Come next year, you might be surprised to see your kids or grandkids joining you to watch the History Channel. It may be because the network is expanding its focus on ancient worlds and early American history to include more recent history-an effort to attract younger, mostly male viewers. According to Mediaweek, next year's lineup includes the History Channel's first "reality" series, "Basic Training," which follows a group of Army recruits through basic training. You'll also see "Fire on the Mountain," a special about a 1994 Colorado fire, and "The Ship," which re-enacts one of Capt. James Cook's journeys in the Pacific. Network executives call this expanded focus an "opportunity to show history in contemporary life."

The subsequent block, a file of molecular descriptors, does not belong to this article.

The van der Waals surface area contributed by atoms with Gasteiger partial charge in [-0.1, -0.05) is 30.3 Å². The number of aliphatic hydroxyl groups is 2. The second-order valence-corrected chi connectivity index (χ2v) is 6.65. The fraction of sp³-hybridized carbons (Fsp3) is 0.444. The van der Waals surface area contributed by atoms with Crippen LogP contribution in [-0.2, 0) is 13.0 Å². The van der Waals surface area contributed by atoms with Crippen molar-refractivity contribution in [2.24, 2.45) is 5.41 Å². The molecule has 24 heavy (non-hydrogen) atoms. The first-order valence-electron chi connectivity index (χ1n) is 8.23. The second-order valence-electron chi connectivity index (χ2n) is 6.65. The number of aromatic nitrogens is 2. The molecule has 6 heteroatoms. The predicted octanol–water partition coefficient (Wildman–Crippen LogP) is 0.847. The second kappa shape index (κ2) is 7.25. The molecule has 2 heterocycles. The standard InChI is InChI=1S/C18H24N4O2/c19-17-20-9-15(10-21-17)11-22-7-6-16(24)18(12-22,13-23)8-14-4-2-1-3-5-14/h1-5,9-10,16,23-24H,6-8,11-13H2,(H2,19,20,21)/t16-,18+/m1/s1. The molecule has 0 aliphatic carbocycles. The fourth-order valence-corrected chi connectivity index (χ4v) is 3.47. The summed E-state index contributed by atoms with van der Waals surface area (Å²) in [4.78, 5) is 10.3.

In Memoriam


A tip from Paula Schuler of Anderson, Mo.:

"I sat here at my computer doing Internet research and visited local libraries every chance I could, when the whole time a valuable genealogical source was right under my nose! It's not a cheery topic, but the flower cards, sympathy cards and visitation registers from deceased relatives can help fill in a lot of blanks for some of your more recent generations. Never could remember your second cousin's wife's name? The names of your grandparents' cousins and their spouses? I was able to fill in a lot of my blank spots by going through the flower cards, lists of those who brought food and all the other cards and things that had been saved from my grandfather's and great-grandmother's funerals. Who knows how many months of research I saved by going through those two boxes in one evening's time? If I had done it six months ago, who knows how much further ahead I would be by now? Don't overlook the obvious sources that you might have in your own house!"